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THE MOM SCENE: Momo Challenge a wake-up call for parents


It’s a good idea for parents to be informed about the latest online hoaxes and scares that could affect their children.
It’s a good idea for parents to be informed about the latest online hoaxes and scares that could affect their children. - 123RF Stock Photo

When I was in my second year of university, I made the mistake of watching The Ring. I’d watched plenty of horror movies before and wasn’t bothered — well, except for that one traumatizing viewing of Candyman when I was eight.

I can’t say what it was about The Ring. Maybe Samara’s twisted, pale face and dark, wet hair kind of reminded me of myself when I get out of the shower, but that movie scared the crap out of me for years.

So, I guess it’s no surprise that when a certain pale, dark-haired, scary-faced girl started popping up in our social media feeds — the dreaded Momo — I was spooked every time. I’d literally shudder and hide the post.

If you managed not to hear about the Momo Challenge, it was supposedly a series of videos encouraging kids to hurt themselves and the videos were said to be slipped into popular YouTube videos kids were already watching, like Peppa Pig and Minecraft.

Rumours of the Momo Challenge started circulating last summer, but reached hysterical levels last month after a post was shared by a police department. Pretty soon, it was all any parent was talking about.

Since I’m on social media a lot — er, mostly for work-related stuff — I saw the panic spreading and jumped on board. My kids watch YouTube regularly! They love YouTube! I told them they were absolutely not allowed to watch it until further notice because there might be a problem with it, but didn’t get into details.

Our eight-year-old son hadn’t heard of Momo, but he came home from school the next day and knew all about it. It was all the kids were talking about, too. Some kids claimed to have seen it, which made it even scarier for us, the parents.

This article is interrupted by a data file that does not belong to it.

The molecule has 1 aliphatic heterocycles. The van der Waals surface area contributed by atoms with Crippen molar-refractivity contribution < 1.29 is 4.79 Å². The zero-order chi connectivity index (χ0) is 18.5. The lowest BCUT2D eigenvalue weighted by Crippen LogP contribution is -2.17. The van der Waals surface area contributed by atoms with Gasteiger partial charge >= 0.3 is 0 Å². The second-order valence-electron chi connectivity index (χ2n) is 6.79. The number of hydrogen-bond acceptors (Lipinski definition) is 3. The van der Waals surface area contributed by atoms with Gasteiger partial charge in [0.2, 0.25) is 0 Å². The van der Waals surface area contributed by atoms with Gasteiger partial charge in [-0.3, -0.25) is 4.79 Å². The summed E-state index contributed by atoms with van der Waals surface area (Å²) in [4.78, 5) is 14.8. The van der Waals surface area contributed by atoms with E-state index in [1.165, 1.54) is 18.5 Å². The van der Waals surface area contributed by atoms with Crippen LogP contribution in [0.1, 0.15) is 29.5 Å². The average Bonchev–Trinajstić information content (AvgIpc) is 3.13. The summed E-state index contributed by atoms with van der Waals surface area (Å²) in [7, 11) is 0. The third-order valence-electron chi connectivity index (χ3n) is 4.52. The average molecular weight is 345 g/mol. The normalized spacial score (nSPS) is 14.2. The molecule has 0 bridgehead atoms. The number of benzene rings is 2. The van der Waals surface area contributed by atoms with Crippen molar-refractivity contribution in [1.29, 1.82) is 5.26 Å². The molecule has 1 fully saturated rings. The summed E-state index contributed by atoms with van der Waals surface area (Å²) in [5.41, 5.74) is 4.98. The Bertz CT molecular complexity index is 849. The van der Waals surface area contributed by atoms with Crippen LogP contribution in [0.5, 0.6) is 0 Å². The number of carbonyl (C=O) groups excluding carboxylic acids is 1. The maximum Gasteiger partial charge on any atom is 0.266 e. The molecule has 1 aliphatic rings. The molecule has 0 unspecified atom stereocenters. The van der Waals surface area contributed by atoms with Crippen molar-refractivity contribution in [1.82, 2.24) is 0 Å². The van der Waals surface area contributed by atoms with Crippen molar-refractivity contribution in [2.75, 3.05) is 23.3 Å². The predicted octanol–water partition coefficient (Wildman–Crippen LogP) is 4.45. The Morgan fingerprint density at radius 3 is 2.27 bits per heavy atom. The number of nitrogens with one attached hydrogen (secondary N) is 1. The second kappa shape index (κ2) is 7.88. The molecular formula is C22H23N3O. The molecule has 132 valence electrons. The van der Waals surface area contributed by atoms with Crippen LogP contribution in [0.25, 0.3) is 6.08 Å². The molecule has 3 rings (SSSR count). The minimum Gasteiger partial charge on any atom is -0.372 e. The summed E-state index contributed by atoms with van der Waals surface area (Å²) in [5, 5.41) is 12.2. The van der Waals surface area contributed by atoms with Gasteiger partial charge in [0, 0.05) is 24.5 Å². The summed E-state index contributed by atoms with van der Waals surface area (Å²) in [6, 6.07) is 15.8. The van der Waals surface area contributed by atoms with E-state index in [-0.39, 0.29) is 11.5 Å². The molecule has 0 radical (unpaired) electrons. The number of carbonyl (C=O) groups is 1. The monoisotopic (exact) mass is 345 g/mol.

It didn’t take long for people to start insisting the whole thing was a hoax. While Momo looks like a woman wearing a scary, wide-eyed mask, the zoomed-out images show it’s just a Japanese statue called Mother Bird.

It looks relatively woman-like from the shoulders up, but then it turns into a pair of bird legs. Seeing that made me feel better.

After a few days, I started to accept that it really was an urban legend, but I still haven’t let the kids back on YouTube.

The truth is that Momo could have been real and I might not have known my kids were seeing it. Our daughter sometimes watches YouTube videos on the living room TV, where we can hear and see what’s happening, but she sometimes watches them on the iPad with headphones.

When I walk by, she seems to be watching kids playing with Barbies or making slime, but I’m not paying close enough attention. She could be watching or listening to something that’s not appropriate at all.

Our son uses his computer to watch Minecraft videos on YouTube. I can see that’s definitely what he’s watching, but who knows what he’s hearing through the headphones or what’s popping up as a related video?

I’m not going to ban YouTube forever, but I’m going to be stricter about how and when the kids can watch it.

It doesn’t matter that the Momo Challenge was a hoax. What matters is that it gave me the parenting wake-up call I needed.

Heather Laura Clarke is a freelance journalist who married her high school sweetheart. They moved from the city to the country, where they spend their days making messes and memories with their eight-year-old son and six-year-old daughter. Follow their family’s adventures over at www.HeathersHandmadeLife.com.

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